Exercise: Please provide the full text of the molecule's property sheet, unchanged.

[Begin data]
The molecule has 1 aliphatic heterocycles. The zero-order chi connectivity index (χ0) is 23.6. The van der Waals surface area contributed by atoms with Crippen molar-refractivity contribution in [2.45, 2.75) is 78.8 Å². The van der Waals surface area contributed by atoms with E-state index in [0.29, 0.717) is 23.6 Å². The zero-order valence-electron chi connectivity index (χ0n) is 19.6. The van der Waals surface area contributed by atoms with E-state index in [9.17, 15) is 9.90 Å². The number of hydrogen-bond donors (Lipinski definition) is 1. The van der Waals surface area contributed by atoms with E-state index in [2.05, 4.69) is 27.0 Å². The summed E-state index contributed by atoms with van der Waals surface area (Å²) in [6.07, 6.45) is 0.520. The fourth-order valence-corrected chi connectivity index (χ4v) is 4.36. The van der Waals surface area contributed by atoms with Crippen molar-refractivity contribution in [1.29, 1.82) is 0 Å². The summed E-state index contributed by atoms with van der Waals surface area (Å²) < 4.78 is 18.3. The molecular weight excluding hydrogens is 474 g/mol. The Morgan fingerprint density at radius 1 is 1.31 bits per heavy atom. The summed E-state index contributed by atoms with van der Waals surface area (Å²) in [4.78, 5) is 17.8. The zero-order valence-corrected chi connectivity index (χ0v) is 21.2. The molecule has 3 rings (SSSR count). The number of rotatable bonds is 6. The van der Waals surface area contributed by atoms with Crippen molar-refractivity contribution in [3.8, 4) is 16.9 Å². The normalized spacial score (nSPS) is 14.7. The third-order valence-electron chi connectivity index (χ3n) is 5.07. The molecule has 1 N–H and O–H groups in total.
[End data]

The molecule has 1 aliphatic heterocycles. The zero-order chi connectivity index (χ0) is 23.6. The van der Waals surface area contributed by atoms with Crippen molar-refractivity contribution in [2.45, 2.75) is 78.8 Å². The van der Waals surface area contributed by atoms with E-state index in [0.29, 0.717) is 23.6 Å². The zero-order valence-electron chi connectivity index (χ0n) is 19.6. The van der Waals surface area contributed by atoms with E-state index in [9.17, 15) is 9.90 Å². The number of hydrogen-bond donors (Lipinski definition) is 1. The van der Waals surface area contributed by atoms with E-state index in [2.05, 4.69) is 27.0 Å². The summed E-state index contributed by atoms with van der Waals surface area (Å²) in [6.07, 6.45) is 0.520. The fourth-order valence-corrected chi connectivity index (χ4v) is 4.36. The van der Waals surface area contributed by atoms with Crippen molar-refractivity contribution in [1.29, 1.82) is 0 Å². The summed E-state index contributed by atoms with van der Waals surface area (Å²) < 4.78 is 18.3. The molecular weight excluding hydrogens is 474 g/mol. The Morgan fingerprint density at radius 1 is 1.31 bits per heavy atom. The summed E-state index contributed by atoms with van der Waals surface area (Å²) in [4.78, 5) is 17.8. The zero-order valence-corrected chi connectivity index (χ0v) is 21.2. The molecule has 3 rings (SSSR count). The number of rotatable bonds is 6. The van der Waals surface area contributed by atoms with Crippen molar-refractivity contribution in [3.8, 4) is 16.9 Å². The normalized spacial score (nSPS) is 14.7. The third-order valence-electron chi connectivity index (χ3n) is 5.07. The molecule has 1 N–H and O–H groups in total.